This section provides a brief guide to some of the terminology used in storage.
Provisioning refers to the availability and allocation of the physical storage (or blocks on disk).
Traditional provisioning: Physical storage is allocated and available to consuming hosts at the time the storage is set up. Also called "fat" or "thick" provisioning.
Thin provisioning: Physical storage is allocated on demand. Unused storage is available but it has not been allocated. Thin provisioning is designed to avoid the hardware and energy costs incurred where pre-allocated storage remains unused. Enables storage to be over-subscribed.
Size and capacity
Size and capacity refer to the amount of data that a storage entity can store.
Size: The underlying size of the device, the number of bytes of data that can fit on the device.
Capacity: The amount that can actually be used.
For example, if a storage entity has two 1 TB disks in a RAID 1 pair, the size of the storage is 2 TB, but the capacity is 1 TB.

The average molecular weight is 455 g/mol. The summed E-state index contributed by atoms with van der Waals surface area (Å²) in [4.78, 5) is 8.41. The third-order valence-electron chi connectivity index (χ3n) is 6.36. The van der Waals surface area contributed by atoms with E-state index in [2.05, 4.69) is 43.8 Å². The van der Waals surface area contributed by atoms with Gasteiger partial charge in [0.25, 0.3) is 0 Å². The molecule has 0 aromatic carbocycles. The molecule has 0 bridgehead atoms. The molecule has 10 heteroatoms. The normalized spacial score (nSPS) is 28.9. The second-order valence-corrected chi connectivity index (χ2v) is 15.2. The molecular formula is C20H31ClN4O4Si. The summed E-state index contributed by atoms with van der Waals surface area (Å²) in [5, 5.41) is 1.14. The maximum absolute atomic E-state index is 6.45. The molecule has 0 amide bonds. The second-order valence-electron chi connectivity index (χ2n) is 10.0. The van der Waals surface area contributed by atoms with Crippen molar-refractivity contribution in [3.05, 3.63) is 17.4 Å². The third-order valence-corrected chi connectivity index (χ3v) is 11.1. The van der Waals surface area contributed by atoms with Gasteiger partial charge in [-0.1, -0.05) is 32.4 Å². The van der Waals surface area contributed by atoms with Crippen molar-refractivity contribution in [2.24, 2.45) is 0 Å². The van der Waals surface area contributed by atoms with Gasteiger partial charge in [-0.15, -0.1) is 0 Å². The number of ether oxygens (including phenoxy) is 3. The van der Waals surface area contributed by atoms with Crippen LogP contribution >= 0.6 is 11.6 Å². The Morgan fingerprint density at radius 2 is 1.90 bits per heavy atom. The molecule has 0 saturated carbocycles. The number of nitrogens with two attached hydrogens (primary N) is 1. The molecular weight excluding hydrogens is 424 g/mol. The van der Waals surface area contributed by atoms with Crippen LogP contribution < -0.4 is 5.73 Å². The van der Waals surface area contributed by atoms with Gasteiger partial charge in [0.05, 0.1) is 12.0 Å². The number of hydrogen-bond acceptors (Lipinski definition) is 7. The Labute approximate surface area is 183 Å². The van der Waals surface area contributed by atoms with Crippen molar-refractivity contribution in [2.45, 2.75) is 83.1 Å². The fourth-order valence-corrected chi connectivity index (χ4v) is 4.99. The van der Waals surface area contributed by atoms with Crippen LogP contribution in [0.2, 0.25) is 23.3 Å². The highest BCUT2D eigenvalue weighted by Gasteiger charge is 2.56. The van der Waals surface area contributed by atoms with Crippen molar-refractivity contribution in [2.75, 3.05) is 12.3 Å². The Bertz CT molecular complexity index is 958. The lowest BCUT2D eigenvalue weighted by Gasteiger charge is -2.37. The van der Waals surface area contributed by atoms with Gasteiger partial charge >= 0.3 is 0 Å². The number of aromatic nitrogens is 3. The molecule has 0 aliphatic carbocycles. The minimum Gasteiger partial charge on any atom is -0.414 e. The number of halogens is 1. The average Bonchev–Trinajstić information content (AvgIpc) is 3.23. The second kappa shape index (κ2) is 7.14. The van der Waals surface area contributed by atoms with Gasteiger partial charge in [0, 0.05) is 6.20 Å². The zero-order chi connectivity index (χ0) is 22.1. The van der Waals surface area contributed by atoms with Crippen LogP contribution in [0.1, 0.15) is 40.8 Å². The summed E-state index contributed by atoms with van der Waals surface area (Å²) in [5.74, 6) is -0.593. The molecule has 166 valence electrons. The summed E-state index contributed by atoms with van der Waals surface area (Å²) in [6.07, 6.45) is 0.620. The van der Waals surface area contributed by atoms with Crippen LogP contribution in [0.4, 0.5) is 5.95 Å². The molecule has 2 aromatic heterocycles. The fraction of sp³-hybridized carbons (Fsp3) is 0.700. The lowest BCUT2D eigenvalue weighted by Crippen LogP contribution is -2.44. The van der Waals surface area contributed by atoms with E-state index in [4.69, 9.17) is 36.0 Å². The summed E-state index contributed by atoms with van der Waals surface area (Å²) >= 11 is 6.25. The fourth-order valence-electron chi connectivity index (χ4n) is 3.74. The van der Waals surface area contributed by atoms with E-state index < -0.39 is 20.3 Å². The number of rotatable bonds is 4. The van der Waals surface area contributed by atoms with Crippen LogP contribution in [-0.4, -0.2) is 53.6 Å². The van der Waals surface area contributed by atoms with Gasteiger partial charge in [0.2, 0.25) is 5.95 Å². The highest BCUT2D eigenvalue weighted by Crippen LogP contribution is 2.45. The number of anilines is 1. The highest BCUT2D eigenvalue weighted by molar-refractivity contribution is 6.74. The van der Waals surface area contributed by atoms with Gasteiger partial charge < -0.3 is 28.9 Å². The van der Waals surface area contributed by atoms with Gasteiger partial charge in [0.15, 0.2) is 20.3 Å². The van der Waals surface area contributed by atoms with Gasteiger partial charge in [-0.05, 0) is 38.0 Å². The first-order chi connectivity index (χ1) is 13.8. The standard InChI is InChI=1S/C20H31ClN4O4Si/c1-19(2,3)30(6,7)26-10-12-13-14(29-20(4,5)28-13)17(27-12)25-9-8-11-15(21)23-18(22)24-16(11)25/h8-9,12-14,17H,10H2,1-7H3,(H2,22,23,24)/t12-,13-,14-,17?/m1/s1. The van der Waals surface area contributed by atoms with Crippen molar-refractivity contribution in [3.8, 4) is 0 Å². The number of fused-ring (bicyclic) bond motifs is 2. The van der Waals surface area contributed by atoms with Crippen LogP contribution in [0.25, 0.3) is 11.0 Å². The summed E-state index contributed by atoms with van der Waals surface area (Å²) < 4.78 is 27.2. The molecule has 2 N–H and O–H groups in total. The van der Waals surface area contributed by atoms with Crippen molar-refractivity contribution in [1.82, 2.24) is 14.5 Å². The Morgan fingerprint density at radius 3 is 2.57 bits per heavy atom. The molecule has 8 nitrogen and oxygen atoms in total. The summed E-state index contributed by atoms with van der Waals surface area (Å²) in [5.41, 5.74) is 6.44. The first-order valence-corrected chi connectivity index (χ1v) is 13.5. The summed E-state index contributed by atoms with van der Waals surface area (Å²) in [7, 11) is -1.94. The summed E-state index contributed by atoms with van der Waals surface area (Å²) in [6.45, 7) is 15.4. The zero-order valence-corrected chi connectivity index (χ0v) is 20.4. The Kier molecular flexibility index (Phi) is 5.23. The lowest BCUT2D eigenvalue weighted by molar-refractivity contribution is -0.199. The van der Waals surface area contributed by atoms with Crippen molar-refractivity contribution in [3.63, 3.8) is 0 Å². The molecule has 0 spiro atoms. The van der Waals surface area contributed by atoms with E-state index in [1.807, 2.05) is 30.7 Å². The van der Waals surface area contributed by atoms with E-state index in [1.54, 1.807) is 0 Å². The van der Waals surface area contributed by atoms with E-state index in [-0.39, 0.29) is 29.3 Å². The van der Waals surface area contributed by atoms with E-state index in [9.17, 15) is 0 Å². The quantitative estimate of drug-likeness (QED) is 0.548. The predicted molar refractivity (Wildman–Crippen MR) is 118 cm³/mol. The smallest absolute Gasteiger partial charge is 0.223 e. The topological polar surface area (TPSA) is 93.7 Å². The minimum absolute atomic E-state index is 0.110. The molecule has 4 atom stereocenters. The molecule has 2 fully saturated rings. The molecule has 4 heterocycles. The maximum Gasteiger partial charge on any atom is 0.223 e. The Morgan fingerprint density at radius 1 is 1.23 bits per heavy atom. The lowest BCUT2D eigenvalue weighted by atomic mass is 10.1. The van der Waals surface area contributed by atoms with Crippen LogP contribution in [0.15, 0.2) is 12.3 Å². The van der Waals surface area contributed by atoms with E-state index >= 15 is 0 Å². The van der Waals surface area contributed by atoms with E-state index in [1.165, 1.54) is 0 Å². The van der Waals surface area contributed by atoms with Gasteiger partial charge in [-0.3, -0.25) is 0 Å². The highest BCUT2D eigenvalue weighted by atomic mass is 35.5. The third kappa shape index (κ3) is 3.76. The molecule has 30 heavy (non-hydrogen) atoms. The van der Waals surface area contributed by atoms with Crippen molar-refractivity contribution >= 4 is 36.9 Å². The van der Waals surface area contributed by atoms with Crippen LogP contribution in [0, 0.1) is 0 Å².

Visible capacity: The visible capacity is the amount of storage that is available to the consuming host.
Consumed capacity: The amount of capacity that the consuming host has used.
- With traditional provisioning the consumed capacity equals the visible capacity. The physical storage was allocated before it is used, at the time the storage was set up.
- For thin provisioning this is less than the visible capacity. The consuming host can see the full amount of storage available to them even though some of it is not allocated.
Capacity: The total amount of storage that is in the pool.
Consumed capacity: The amount of capacity that has been used by the volumes and subsidiary pools allocated from this pool.
Available capacity: The unused storage in the pool. The capacity minus the consumed capacity.
Subscribed capacity: The amount of capacity that can be used by volumes and subsidiary pools allocated from this pool. With thin provisioning the subscribed capacity can be greater than the pool capacity. This is described as over-subscribed.
Over-subscribed capacity: The subscribed capacity minus the capacity.
Over-subscription warning: A warning flag set if the consumed capacity of an over-subscribed storage entity reaches 75%.
This diagram shows a graphical representation of subscribed capacity, over-subscribed capacity, and the over-subscription warning.